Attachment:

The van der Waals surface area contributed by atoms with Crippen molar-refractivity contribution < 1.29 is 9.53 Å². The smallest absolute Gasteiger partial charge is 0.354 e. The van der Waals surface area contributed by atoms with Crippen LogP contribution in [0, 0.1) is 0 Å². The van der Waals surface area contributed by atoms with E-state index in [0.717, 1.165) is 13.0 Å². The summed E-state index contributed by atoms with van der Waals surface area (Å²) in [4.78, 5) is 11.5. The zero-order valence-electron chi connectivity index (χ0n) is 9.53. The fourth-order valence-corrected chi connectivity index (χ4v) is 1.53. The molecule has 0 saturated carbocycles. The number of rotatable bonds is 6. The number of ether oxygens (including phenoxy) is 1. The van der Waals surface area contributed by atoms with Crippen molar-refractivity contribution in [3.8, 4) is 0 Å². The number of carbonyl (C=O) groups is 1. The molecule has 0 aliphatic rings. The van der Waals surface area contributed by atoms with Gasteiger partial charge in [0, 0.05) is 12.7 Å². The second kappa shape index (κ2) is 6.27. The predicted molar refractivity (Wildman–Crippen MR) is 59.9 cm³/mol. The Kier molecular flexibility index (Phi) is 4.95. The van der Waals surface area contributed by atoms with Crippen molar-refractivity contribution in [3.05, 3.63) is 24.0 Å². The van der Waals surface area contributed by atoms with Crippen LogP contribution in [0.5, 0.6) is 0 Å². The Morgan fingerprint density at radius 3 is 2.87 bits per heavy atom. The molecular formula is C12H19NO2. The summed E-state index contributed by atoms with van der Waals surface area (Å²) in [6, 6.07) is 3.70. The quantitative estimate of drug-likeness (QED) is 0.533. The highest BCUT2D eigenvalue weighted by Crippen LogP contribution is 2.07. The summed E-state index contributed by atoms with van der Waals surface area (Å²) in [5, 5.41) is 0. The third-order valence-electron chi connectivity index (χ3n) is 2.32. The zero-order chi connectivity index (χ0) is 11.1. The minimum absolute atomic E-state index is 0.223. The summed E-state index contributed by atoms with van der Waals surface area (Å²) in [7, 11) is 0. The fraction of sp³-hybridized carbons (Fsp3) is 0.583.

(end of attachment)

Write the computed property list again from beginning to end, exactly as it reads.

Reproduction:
The van der Waals surface area contributed by atoms with Crippen molar-refractivity contribution < 1.29 is 9.53 Å². The smallest absolute Gasteiger partial charge is 0.354 e. The van der Waals surface area contributed by atoms with Crippen LogP contribution in [0, 0.1) is 0 Å². The van der Waals surface area contributed by atoms with E-state index in [0.717, 1.165) is 13.0 Å². The summed E-state index contributed by atoms with van der Waals surface area (Å²) in [4.78, 5) is 11.5. The zero-order valence-electron chi connectivity index (χ0n) is 9.53. The fourth-order valence-corrected chi connectivity index (χ4v) is 1.53. The molecule has 0 saturated carbocycles. The number of rotatable bonds is 6. The number of ether oxygens (including phenoxy) is 1. The van der Waals surface area contributed by atoms with Crippen molar-refractivity contribution in [3.8, 4) is 0 Å². The number of carbonyl (C=O) groups is 1. The molecule has 0 aliphatic rings. The van der Waals surface area contributed by atoms with Gasteiger partial charge in [0, 0.05) is 12.7 Å². The second kappa shape index (κ2) is 6.27. The predicted molar refractivity (Wildman–Crippen MR) is 59.9 cm³/mol. The Kier molecular flexibility index (Phi) is 4.95. The van der Waals surface area contributed by atoms with Crippen molar-refractivity contribution in [3.05, 3.63) is 24.0 Å². The van der Waals surface area contributed by atoms with Crippen LogP contribution in [0.5, 0.6) is 0 Å². The Morgan fingerprint density at radius 3 is 2.87 bits per heavy atom. The molecular formula is C12H19NO2. The summed E-state index contributed by atoms with van der Waals surface area (Å²) in [6, 6.07) is 3.70. The quantitative estimate of drug-likeness (QED) is 0.533. The highest BCUT2D eigenvalue weighted by Crippen LogP contribution is 2.07. The summed E-state index contributed by atoms with van der Waals surface area (Å²) in [5, 5.41) is 0. The third-order valence-electron chi connectivity index (χ3n) is 2.32. The zero-order chi connectivity index (χ0) is 11.1. The minimum absolute atomic E-state index is 0.223. The summed E-state index contributed by atoms with van der Waals surface area (Å²) in [7, 11) is 0. The fraction of sp³-hybridized carbons (Fsp3) is 0.583.